Yet again, there might be a few firms who may not be comfortable to test their applications on public cloud. For them, the firm offers the second option: an ‘On-Premise’ model where the entire platform (including hardware) is setup at the client’s office. This works on an annual licencing basis, where the client pays Rs.60,00,000 per year. Some discounts are available, depending upon the engagement.
The startup is yet to establish its growth metrics; or rather, as they define it, ‘the one metric that matters’. Being non-mainstream, the founders feel that the important metrics are, perhaps, centred round the number of nodes installed (each node supports 10 devices).
In another six months, RobusTest plans to create a crowd-sourcing testing model. They intend to make the forum live by the end of August, 2015. This platform will be a community where developers can hire testers on project basis. RobusTest will act as the outsourcing platform, with the revenues being shared between RobusTest and the application tester.
If one follows Gartner’s report, 75 per cent of innovation and R&D capabilities for more than half of the consumer goods manufacturers will come through crowd-sourcing.
Currently, the venture is in talks with major players in the telecom and financial data domain - assisting them in pilot projects. They are also working with vendors in the enterprise messaging space. Their prospective clients fall broadly into two categories: those who have mobile app(s) to service their customers, and those who use mobile apps to ensure their operations are responsive to today’s needs.
If getting their first customers is a challenge for RobusTest, their second challenge is to get capital. The startup plans to initiate efforts for fundraising by August-end or September, 2015. Aishwarya tells us about a third big challenge:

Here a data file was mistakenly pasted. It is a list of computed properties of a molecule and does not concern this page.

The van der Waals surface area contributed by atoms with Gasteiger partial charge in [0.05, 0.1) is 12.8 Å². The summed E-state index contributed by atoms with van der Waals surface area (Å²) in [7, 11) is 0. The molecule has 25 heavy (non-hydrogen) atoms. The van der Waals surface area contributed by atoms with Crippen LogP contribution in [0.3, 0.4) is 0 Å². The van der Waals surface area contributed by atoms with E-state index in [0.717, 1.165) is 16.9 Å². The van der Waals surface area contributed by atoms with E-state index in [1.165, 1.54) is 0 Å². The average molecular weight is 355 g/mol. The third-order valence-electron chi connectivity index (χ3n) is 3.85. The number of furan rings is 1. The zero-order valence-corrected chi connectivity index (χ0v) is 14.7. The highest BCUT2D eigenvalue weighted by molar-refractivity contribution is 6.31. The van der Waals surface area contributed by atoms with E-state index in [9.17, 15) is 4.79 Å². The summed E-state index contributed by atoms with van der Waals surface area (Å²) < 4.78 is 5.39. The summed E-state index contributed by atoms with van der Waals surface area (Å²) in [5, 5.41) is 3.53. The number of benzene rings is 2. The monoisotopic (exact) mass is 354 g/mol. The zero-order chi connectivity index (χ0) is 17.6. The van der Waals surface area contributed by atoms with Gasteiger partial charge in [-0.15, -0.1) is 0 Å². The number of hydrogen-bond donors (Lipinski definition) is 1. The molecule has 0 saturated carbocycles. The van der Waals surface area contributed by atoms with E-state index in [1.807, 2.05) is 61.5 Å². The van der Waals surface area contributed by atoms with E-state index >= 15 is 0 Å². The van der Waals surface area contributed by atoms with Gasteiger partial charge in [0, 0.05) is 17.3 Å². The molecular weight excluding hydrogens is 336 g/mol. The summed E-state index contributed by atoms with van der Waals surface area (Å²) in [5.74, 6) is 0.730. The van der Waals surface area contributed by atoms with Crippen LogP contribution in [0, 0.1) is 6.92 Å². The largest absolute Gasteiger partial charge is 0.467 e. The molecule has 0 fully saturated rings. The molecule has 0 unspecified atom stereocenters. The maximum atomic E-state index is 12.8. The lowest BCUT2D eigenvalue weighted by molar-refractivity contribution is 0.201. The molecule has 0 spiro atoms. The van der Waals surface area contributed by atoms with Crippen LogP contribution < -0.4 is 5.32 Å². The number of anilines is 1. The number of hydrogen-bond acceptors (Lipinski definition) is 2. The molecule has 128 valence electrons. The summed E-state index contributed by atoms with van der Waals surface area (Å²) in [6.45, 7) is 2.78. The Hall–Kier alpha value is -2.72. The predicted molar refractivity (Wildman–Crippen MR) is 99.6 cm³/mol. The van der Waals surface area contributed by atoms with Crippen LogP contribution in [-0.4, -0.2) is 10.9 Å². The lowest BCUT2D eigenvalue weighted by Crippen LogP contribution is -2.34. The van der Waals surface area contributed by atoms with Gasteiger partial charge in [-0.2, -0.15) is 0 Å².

Creating an end-to-end product is definitely a challenge. Owing to the dynamicity of the industry, we always have to customise our solutions and offerings in the market to match up to the expectations of the customers. This is what we strive to do every day.
Their experiences don’t stop there. The co-founders share how every day is a ‘mixed bag of emotions’ for them – a low, frustration or satisfaction. They believe that a product is not a set of features or technologies hashed together. Rather, it is supposed to solve a problem and provide user experience.
Here are some words of wisdom from them:
Our suggestion is, while developing a product one should ask oneself a couple of questions: ‘Who is the product for’, and ‘What problem of theirs is it solving'. Answering these go a long way in deciding if a feature should exist, and even if it does, does it have to be put in now. Such things matter a lot, especially, for a bootstrapped startup where resources are scarce but the need to create an impact is just as much.
So far, in 2015, the mobile startup industry closed as many as 39 deals with an investment value of almost USD 519 million. This not just creates a booming market for app testers like RobusTest, but also is a marker showing that this segment is far from saturation.